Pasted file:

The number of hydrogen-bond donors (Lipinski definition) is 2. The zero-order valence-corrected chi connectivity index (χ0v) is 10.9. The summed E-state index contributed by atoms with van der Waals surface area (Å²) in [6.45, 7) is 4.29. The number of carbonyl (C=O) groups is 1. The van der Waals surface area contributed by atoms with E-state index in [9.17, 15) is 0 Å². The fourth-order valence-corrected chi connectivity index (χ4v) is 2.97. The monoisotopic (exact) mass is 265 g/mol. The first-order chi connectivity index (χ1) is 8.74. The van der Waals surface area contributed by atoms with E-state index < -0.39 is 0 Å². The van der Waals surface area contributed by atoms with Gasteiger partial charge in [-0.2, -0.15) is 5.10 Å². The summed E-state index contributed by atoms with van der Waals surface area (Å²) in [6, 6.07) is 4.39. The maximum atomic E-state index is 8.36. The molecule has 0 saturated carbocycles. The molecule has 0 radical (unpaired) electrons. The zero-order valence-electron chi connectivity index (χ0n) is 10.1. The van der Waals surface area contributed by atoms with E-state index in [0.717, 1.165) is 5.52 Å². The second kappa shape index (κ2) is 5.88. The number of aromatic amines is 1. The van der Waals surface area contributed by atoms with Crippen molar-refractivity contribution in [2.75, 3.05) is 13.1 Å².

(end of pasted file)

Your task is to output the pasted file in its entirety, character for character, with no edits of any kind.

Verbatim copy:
The number of hydrogen-bond donors (Lipinski definition) is 2. The zero-order valence-corrected chi connectivity index (χ0v) is 10.9. The summed E-state index contributed by atoms with van der Waals surface area (Å²) in [6.45, 7) is 4.29. The number of carbonyl (C=O) groups is 1. The van der Waals surface area contributed by atoms with E-state index in [9.17, 15) is 0 Å². The fourth-order valence-corrected chi connectivity index (χ4v) is 2.97. The monoisotopic (exact) mass is 265 g/mol. The first-order chi connectivity index (χ1) is 8.74. The van der Waals surface area contributed by atoms with E-state index < -0.39 is 0 Å². The van der Waals surface area contributed by atoms with Gasteiger partial charge in [-0.2, -0.15) is 5.10 Å². The summed E-state index contributed by atoms with van der Waals surface area (Å²) in [6, 6.07) is 4.39. The maximum atomic E-state index is 8.36. The molecule has 0 saturated carbocycles. The molecule has 0 radical (unpaired) electrons. The zero-order valence-electron chi connectivity index (χ0n) is 10.1. The van der Waals surface area contributed by atoms with E-state index in [0.717, 1.165) is 5.52 Å². The second kappa shape index (κ2) is 5.88. The number of aromatic amines is 1. The van der Waals surface area contributed by atoms with Crippen molar-refractivity contribution in [2.75, 3.05) is 13.1 Å².